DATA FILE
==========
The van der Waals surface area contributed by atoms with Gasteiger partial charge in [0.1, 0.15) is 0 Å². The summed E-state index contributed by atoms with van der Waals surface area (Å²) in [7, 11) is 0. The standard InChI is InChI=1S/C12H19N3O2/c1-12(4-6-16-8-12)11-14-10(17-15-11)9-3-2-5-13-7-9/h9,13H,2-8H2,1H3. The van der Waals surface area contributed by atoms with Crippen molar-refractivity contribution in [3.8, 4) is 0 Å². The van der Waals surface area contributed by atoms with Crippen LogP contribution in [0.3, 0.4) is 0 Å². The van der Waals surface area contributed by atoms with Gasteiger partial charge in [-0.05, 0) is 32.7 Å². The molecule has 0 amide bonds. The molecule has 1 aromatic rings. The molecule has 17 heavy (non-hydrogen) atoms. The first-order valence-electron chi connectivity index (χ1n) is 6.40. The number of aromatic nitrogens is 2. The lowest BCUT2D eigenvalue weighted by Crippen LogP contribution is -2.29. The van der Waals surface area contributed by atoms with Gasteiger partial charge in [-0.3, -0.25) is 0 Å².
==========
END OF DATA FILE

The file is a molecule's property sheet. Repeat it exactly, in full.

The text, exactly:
The van der Waals surface area contributed by atoms with Gasteiger partial charge in [0.1, 0.15) is 0 Å². The summed E-state index contributed by atoms with van der Waals surface area (Å²) in [7, 11) is 0. The standard InChI is InChI=1S/C12H19N3O2/c1-12(4-6-16-8-12)11-14-10(17-15-11)9-3-2-5-13-7-9/h9,13H,2-8H2,1H3. The van der Waals surface area contributed by atoms with Crippen molar-refractivity contribution in [3.8, 4) is 0 Å². The van der Waals surface area contributed by atoms with Crippen LogP contribution in [0.3, 0.4) is 0 Å². The van der Waals surface area contributed by atoms with Gasteiger partial charge in [-0.05, 0) is 32.7 Å². The molecule has 0 amide bonds. The molecule has 1 aromatic rings. The molecule has 17 heavy (non-hydrogen) atoms. The first-order valence-electron chi connectivity index (χ1n) is 6.40. The number of aromatic nitrogens is 2. The lowest BCUT2D eigenvalue weighted by Crippen LogP contribution is -2.29. The van der Waals surface area contributed by atoms with Gasteiger partial charge in [-0.3, -0.25) is 0 Å².